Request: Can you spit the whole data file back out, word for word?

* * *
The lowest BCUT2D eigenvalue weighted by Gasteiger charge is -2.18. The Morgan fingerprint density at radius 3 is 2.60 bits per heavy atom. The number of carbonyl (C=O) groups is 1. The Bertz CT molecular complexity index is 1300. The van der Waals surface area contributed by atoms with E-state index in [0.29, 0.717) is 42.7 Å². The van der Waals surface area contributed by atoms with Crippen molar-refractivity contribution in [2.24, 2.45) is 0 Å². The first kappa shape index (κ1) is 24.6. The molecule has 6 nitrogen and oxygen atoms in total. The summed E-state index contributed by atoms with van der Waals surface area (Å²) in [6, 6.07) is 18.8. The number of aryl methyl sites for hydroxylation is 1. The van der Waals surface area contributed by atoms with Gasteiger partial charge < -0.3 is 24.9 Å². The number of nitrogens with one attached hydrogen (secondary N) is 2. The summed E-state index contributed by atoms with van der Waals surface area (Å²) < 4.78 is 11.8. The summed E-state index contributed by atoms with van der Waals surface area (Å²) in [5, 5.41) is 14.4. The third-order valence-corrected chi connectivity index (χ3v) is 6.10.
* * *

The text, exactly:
The lowest BCUT2D eigenvalue weighted by Gasteiger charge is -2.18. The Morgan fingerprint density at radius 3 is 2.60 bits per heavy atom. The number of carbonyl (C=O) groups is 1. The Bertz CT molecular complexity index is 1300. The van der Waals surface area contributed by atoms with E-state index in [0.29, 0.717) is 42.7 Å². The van der Waals surface area contributed by atoms with Crippen molar-refractivity contribution in [2.24, 2.45) is 0 Å². The first kappa shape index (κ1) is 24.6. The molecule has 6 nitrogen and oxygen atoms in total. The summed E-state index contributed by atoms with van der Waals surface area (Å²) in [6, 6.07) is 18.8. The number of aryl methyl sites for hydroxylation is 1. The van der Waals surface area contributed by atoms with Gasteiger partial charge < -0.3 is 24.9 Å². The number of nitrogens with one attached hydrogen (secondary N) is 2. The summed E-state index contributed by atoms with van der Waals surface area (Å²) < 4.78 is 11.8. The summed E-state index contributed by atoms with van der Waals surface area (Å²) in [5, 5.41) is 14.4. The third-order valence-corrected chi connectivity index (χ3v) is 6.10.